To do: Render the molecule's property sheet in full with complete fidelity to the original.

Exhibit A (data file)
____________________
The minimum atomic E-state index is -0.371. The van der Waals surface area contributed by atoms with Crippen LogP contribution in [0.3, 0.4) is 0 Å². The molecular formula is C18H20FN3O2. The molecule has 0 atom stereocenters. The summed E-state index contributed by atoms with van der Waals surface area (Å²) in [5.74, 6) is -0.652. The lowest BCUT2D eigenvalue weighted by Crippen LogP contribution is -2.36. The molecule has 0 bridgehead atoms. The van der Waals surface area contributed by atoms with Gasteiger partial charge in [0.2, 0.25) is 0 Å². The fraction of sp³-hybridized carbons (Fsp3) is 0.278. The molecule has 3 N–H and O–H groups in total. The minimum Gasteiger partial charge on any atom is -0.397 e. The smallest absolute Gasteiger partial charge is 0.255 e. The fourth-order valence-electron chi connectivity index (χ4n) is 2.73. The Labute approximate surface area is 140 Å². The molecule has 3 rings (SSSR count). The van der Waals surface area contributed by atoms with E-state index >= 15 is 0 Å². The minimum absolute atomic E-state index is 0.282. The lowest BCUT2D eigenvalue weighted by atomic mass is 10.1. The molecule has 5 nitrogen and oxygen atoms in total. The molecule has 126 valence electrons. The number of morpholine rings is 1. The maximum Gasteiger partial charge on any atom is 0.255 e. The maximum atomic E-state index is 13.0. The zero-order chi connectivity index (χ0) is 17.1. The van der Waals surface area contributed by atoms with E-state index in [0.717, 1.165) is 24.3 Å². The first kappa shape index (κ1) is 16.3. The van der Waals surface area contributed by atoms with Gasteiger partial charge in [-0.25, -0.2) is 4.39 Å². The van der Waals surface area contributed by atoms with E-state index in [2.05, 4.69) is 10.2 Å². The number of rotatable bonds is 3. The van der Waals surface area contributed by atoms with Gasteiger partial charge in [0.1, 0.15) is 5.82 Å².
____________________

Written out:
The minimum atomic E-state index is -0.371. The van der Waals surface area contributed by atoms with Crippen LogP contribution in [0.3, 0.4) is 0 Å². The molecular formula is C18H20FN3O2. The molecule has 0 atom stereocenters. The summed E-state index contributed by atoms with van der Waals surface area (Å²) in [5.74, 6) is -0.652. The lowest BCUT2D eigenvalue weighted by Crippen LogP contribution is -2.36. The molecule has 0 bridgehead atoms. The van der Waals surface area contributed by atoms with Gasteiger partial charge in [0.2, 0.25) is 0 Å². The fraction of sp³-hybridized carbons (Fsp3) is 0.278. The molecule has 3 N–H and O–H groups in total. The minimum Gasteiger partial charge on any atom is -0.397 e. The smallest absolute Gasteiger partial charge is 0.255 e. The fourth-order valence-electron chi connectivity index (χ4n) is 2.73. The Labute approximate surface area is 140 Å². The molecule has 3 rings (SSSR count). The van der Waals surface area contributed by atoms with E-state index >= 15 is 0 Å². The minimum absolute atomic E-state index is 0.282. The lowest BCUT2D eigenvalue weighted by atomic mass is 10.1. The molecule has 5 nitrogen and oxygen atoms in total. The molecule has 126 valence electrons. The number of morpholine rings is 1. The maximum Gasteiger partial charge on any atom is 0.255 e. The maximum atomic E-state index is 13.0. The zero-order chi connectivity index (χ0) is 17.1. The van der Waals surface area contributed by atoms with E-state index in [0.717, 1.165) is 24.3 Å². The first kappa shape index (κ1) is 16.3. The van der Waals surface area contributed by atoms with Gasteiger partial charge in [-0.25, -0.2) is 4.39 Å². The van der Waals surface area contributed by atoms with E-state index in [2.05, 4.69) is 10.2 Å². The number of rotatable bonds is 3. The van der Waals surface area contributed by atoms with Gasteiger partial charge in [0.1, 0.15) is 5.82 Å².